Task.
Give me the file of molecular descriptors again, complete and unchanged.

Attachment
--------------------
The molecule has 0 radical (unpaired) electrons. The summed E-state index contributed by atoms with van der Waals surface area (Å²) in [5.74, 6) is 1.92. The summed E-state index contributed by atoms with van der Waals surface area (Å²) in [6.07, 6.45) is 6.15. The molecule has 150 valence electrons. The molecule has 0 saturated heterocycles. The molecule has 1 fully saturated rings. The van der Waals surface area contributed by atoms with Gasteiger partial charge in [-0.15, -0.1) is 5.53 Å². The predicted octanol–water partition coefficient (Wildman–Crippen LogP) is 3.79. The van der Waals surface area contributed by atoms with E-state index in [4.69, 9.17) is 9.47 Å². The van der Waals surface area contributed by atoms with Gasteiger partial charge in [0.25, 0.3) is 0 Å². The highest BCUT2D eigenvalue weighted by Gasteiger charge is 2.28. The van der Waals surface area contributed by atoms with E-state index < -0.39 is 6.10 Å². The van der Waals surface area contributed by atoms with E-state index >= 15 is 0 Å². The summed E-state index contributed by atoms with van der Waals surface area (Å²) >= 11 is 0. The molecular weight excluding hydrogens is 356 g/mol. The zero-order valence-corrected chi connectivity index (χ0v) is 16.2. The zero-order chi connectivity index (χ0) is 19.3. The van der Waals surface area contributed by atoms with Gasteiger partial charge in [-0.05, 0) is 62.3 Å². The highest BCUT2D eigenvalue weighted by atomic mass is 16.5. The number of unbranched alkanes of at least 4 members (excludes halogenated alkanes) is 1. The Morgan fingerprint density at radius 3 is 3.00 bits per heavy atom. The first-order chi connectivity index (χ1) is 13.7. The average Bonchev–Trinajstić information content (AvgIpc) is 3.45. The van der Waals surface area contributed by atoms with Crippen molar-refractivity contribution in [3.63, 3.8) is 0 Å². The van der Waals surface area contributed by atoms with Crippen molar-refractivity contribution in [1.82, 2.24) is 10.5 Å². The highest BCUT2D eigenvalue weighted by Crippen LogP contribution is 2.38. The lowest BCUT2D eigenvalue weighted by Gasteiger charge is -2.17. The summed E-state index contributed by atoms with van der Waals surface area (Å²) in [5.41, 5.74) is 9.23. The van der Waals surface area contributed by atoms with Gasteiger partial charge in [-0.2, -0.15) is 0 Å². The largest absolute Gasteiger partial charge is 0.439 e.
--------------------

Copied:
The molecule has 0 radical (unpaired) electrons. The summed E-state index contributed by atoms with van der Waals surface area (Å²) in [5.74, 6) is 1.92. The summed E-state index contributed by atoms with van der Waals surface area (Å²) in [6.07, 6.45) is 6.15. The molecule has 150 valence electrons. The molecule has 0 saturated heterocycles. The molecule has 1 fully saturated rings. The van der Waals surface area contributed by atoms with Gasteiger partial charge in [-0.15, -0.1) is 5.53 Å². The predicted octanol–water partition coefficient (Wildman–Crippen LogP) is 3.79. The van der Waals surface area contributed by atoms with E-state index in [4.69, 9.17) is 9.47 Å². The van der Waals surface area contributed by atoms with Gasteiger partial charge in [0.25, 0.3) is 0 Å². The highest BCUT2D eigenvalue weighted by Gasteiger charge is 2.28. The van der Waals surface area contributed by atoms with E-state index < -0.39 is 6.10 Å². The van der Waals surface area contributed by atoms with E-state index >= 15 is 0 Å². The summed E-state index contributed by atoms with van der Waals surface area (Å²) >= 11 is 0. The molecular weight excluding hydrogens is 356 g/mol. The zero-order valence-corrected chi connectivity index (χ0v) is 16.2. The zero-order chi connectivity index (χ0) is 19.3. The van der Waals surface area contributed by atoms with Gasteiger partial charge in [-0.05, 0) is 62.3 Å². The highest BCUT2D eigenvalue weighted by atomic mass is 16.5. The number of unbranched alkanes of at least 4 members (excludes halogenated alkanes) is 1. The Morgan fingerprint density at radius 3 is 3.00 bits per heavy atom. The first-order chi connectivity index (χ1) is 13.7. The average Bonchev–Trinajstić information content (AvgIpc) is 3.45. The van der Waals surface area contributed by atoms with Crippen molar-refractivity contribution in [3.63, 3.8) is 0 Å². The van der Waals surface area contributed by atoms with Crippen molar-refractivity contribution in [1.82, 2.24) is 10.5 Å². The highest BCUT2D eigenvalue weighted by Crippen LogP contribution is 2.38. The lowest BCUT2D eigenvalue weighted by Gasteiger charge is -2.17. The summed E-state index contributed by atoms with van der Waals surface area (Å²) in [5.41, 5.74) is 9.23. The van der Waals surface area contributed by atoms with Gasteiger partial charge in [-0.2, -0.15) is 0 Å². The largest absolute Gasteiger partial charge is 0.439 e.